Chaos and snow delivered to England.
Disruption in New Zealand as temperatures soar.
Extreme temperatures both here and in the United Kingdom.
Fishermen stranded on ice floe due to warmer weather.
Global warming affecting puzzling weather.
Homes lost as Australian fires rage.
Ice floes melting due to extremely hot conditions.
Jammed traffic in Paris because of thick snow.
Kangaroos fleeing, bounding away from fatal flames.
Lives in jeopardy in Australia.
Meteorologists discovering the effect of monsoons.
New Zealand sends firefighters to help in Australia.
Ozone layer hole requiring New Zealanders to slip, slop, slap and wrap.
People in despair / Pollution in Asia affecting funny weather.
Queensland deals with floods.
Rapidly rising death toll in Australia from fires.
Snow and slush currently in the Northern Hemisphere.
Transport disrupted because of snow in European countries.
Uncontrollable fires wiping out Australian towns.
Violent blizzards uncontrollably whip through the United Kingdom.
Weather creating catastrophe worldwide.
Xeric conditions break temperature records.
Young people enjoying the snow in France.
Zero degrees and below as Europe freezes.
Again, this term, we touched on Human Rights and looked at Amnesty International. We each had to choose one article from The Universal Declaration Of Human Rights and make a poster; I chose the right to shelter. This is my draft copy.
Term 3 Goals Reflections
1. I am immensely pleased with the new, tidy standard of my bookwork.
2. Social Studies, now more enjoyable, could be one of my best subjects.
3. My CAT "The Wave" essay got me an Excellence! I am so happy!
And our final unit is Money Talks. We've defined an enterprising character, with characteristics such as assertiveness, creativity, courage, boldness, integrity, adventurous, initiative, leadership, determined, persevering, motivated, e.t.c.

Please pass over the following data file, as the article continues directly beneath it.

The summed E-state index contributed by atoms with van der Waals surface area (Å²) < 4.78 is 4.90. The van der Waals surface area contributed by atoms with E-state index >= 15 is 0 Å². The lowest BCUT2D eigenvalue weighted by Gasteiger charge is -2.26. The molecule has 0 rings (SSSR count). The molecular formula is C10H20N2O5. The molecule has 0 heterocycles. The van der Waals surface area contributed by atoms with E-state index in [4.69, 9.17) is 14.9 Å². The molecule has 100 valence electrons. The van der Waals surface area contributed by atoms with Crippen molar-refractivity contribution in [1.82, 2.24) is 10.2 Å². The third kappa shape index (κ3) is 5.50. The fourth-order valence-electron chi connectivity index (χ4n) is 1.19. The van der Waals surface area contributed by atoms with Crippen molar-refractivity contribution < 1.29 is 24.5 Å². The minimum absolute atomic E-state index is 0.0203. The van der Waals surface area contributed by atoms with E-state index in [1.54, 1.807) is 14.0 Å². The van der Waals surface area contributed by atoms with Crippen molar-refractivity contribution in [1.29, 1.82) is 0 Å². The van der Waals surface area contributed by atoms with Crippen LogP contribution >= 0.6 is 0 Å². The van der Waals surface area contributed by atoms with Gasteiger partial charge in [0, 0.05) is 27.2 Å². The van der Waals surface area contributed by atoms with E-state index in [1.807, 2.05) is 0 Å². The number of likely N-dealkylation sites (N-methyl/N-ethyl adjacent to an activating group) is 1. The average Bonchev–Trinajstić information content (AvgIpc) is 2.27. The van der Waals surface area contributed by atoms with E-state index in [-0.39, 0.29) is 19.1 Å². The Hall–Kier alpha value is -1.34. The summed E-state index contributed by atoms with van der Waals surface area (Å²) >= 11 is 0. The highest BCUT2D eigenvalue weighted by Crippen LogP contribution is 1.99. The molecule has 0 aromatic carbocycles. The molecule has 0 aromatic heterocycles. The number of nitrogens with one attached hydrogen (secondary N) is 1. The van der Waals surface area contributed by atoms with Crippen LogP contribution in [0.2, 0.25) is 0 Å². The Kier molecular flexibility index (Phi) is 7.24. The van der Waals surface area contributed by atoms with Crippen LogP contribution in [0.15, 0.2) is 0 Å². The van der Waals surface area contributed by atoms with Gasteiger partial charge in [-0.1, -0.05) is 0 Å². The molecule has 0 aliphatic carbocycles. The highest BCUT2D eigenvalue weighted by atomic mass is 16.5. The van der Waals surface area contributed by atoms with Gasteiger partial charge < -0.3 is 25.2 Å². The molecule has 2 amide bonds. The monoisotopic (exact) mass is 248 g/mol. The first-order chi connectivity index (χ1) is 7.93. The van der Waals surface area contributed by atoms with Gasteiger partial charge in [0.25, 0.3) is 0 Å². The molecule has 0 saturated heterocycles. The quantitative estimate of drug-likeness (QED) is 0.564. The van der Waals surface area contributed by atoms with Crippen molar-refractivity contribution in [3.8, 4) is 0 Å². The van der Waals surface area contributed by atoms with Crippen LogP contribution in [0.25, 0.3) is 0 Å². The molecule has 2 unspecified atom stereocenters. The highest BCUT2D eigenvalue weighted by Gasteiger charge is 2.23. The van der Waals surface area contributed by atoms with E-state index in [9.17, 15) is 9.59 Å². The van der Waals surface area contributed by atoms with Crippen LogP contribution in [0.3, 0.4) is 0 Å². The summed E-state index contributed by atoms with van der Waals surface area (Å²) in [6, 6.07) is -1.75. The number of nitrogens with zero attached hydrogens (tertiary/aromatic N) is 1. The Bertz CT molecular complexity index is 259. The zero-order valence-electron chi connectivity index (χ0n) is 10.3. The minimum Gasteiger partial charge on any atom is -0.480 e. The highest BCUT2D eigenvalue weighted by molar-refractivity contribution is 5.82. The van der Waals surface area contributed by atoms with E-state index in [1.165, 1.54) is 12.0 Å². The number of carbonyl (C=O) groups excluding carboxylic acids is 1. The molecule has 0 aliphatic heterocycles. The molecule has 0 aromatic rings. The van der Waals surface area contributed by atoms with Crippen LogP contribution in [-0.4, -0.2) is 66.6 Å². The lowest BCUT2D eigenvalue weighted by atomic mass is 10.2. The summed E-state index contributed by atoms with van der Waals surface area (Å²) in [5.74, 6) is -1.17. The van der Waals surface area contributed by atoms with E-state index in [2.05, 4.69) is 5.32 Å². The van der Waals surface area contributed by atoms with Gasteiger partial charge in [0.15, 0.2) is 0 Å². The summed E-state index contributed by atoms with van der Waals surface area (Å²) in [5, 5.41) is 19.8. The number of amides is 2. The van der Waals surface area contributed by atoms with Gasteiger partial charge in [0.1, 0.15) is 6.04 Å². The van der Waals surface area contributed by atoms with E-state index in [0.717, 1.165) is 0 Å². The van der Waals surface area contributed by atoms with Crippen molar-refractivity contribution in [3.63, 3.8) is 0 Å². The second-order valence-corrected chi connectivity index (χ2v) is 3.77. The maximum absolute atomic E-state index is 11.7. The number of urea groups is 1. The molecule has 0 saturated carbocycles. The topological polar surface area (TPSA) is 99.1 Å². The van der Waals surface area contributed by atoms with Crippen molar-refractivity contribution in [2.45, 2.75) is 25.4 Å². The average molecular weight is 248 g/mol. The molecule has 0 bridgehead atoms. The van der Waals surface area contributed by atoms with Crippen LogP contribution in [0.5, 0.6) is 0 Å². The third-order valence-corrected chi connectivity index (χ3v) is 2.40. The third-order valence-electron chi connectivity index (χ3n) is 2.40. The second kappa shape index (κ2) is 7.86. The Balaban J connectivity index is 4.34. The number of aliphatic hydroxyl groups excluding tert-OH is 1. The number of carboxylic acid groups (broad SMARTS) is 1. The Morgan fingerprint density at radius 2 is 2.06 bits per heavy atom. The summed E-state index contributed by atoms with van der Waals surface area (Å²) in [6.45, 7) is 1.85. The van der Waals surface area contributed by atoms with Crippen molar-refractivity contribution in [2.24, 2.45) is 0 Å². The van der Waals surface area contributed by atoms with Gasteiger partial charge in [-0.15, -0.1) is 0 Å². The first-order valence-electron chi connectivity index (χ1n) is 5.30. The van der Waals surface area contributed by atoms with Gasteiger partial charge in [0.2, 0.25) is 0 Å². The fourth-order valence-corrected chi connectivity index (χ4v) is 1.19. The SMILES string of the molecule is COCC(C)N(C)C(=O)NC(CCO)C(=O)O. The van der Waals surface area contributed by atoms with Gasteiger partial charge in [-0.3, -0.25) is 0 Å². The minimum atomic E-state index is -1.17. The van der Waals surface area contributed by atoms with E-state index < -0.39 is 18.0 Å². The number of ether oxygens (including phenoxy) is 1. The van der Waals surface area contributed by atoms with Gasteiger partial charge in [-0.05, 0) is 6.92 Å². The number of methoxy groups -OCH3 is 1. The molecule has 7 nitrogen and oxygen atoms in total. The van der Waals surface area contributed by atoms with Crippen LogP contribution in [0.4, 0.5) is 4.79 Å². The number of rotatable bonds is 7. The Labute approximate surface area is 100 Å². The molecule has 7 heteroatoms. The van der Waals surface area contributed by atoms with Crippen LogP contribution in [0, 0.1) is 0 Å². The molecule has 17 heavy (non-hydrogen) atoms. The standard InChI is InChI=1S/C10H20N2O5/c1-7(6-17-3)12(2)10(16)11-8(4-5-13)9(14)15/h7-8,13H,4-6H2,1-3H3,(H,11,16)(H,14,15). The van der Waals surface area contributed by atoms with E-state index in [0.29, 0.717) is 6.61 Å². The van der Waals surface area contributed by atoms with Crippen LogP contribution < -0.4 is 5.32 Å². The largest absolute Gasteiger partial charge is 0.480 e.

We looked at various businesses, like Nike, McDonalds and Facebook, and found out when they started up, who by, and how. Google was made in a garage!
Our homework was to do the same for a New Zealand business.
AJ Hackett Bungy began in the 1980's by AJ Hackett. The business describes themselves as the Home of Bungy!
A couple of days ago we watched Doherty's Jam, about an enterprising boy who made his own brand of jam and his road to success. It was a successful story.
Again, we watched 3 short clips about New Zealand businesses, Minx, BloKart and Dawn Raid Entertainment. These were started by 2 sisters, 2 friends, and a father and son. So far it's fairly interesting, even more so as of Friday, when we played Business Tycoon, which is similar to Monopoly! I won the lottery twice and everyone else's cash at one point, making me win the game! Yay!
We have just completed our fourth Common Assessment Task, which I found easy, but ran out of time for the last two questions. Today we did the test on graphs, cartoons, text interpretations and current events. Hopefully I did as well as I think I did, but I am grateful that the tests are over; now I have exams and that will be Social Studies finished for the year!
The two tests got me an Excellence and a Merit! I'm very happy with that.